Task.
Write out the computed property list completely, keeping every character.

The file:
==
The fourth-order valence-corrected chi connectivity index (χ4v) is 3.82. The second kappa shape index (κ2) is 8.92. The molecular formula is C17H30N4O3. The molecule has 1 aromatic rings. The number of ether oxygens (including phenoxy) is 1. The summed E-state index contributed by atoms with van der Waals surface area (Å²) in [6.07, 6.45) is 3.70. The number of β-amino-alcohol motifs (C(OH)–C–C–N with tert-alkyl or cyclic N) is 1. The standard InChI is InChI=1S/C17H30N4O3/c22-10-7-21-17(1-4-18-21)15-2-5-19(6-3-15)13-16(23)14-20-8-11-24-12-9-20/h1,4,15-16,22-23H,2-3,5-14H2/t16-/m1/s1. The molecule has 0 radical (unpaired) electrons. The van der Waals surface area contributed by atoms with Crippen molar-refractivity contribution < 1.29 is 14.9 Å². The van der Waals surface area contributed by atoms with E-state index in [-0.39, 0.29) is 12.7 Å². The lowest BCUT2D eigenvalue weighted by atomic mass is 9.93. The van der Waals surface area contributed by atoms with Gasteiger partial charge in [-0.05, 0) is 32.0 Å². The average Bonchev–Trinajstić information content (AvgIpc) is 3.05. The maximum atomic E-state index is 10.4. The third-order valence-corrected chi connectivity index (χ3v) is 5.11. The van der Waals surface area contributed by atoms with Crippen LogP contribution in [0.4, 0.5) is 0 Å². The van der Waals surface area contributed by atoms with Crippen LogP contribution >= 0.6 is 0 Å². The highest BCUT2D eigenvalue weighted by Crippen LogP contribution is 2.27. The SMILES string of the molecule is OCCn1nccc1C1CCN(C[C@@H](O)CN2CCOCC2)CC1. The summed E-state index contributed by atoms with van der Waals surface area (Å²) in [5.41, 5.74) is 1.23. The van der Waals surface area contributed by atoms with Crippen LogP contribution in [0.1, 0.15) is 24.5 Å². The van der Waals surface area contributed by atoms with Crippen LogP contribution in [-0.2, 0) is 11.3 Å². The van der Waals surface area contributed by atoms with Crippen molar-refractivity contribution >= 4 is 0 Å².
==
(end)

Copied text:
The fourth-order valence-corrected chi connectivity index (χ4v) is 3.82. The second kappa shape index (κ2) is 8.92. The molecular formula is C17H30N4O3. The molecule has 1 aromatic rings. The number of ether oxygens (including phenoxy) is 1. The summed E-state index contributed by atoms with van der Waals surface area (Å²) in [6.07, 6.45) is 3.70. The number of β-amino-alcohol motifs (C(OH)–C–C–N with tert-alkyl or cyclic N) is 1. The standard InChI is InChI=1S/C17H30N4O3/c22-10-7-21-17(1-4-18-21)15-2-5-19(6-3-15)13-16(23)14-20-8-11-24-12-9-20/h1,4,15-16,22-23H,2-3,5-14H2/t16-/m1/s1. The molecule has 0 radical (unpaired) electrons. The van der Waals surface area contributed by atoms with Crippen molar-refractivity contribution < 1.29 is 14.9 Å². The van der Waals surface area contributed by atoms with E-state index in [-0.39, 0.29) is 12.7 Å². The lowest BCUT2D eigenvalue weighted by atomic mass is 9.93. The van der Waals surface area contributed by atoms with Gasteiger partial charge in [-0.05, 0) is 32.0 Å². The average Bonchev–Trinajstić information content (AvgIpc) is 3.05. The maximum atomic E-state index is 10.4. The third-order valence-corrected chi connectivity index (χ3v) is 5.11. The van der Waals surface area contributed by atoms with Crippen LogP contribution in [0.4, 0.5) is 0 Å². The van der Waals surface area contributed by atoms with Crippen LogP contribution >= 0.6 is 0 Å². The highest BCUT2D eigenvalue weighted by Crippen LogP contribution is 2.27. The SMILES string of the molecule is OCCn1nccc1C1CCN(C[C@@H](O)CN2CCOCC2)CC1. The summed E-state index contributed by atoms with van der Waals surface area (Å²) in [5.41, 5.74) is 1.23. The van der Waals surface area contributed by atoms with Crippen LogP contribution in [0.1, 0.15) is 24.5 Å². The van der Waals surface area contributed by atoms with Crippen LogP contribution in [-0.2, 0) is 11.3 Å². The van der Waals surface area contributed by atoms with Crippen molar-refractivity contribution >= 4 is 0 Å².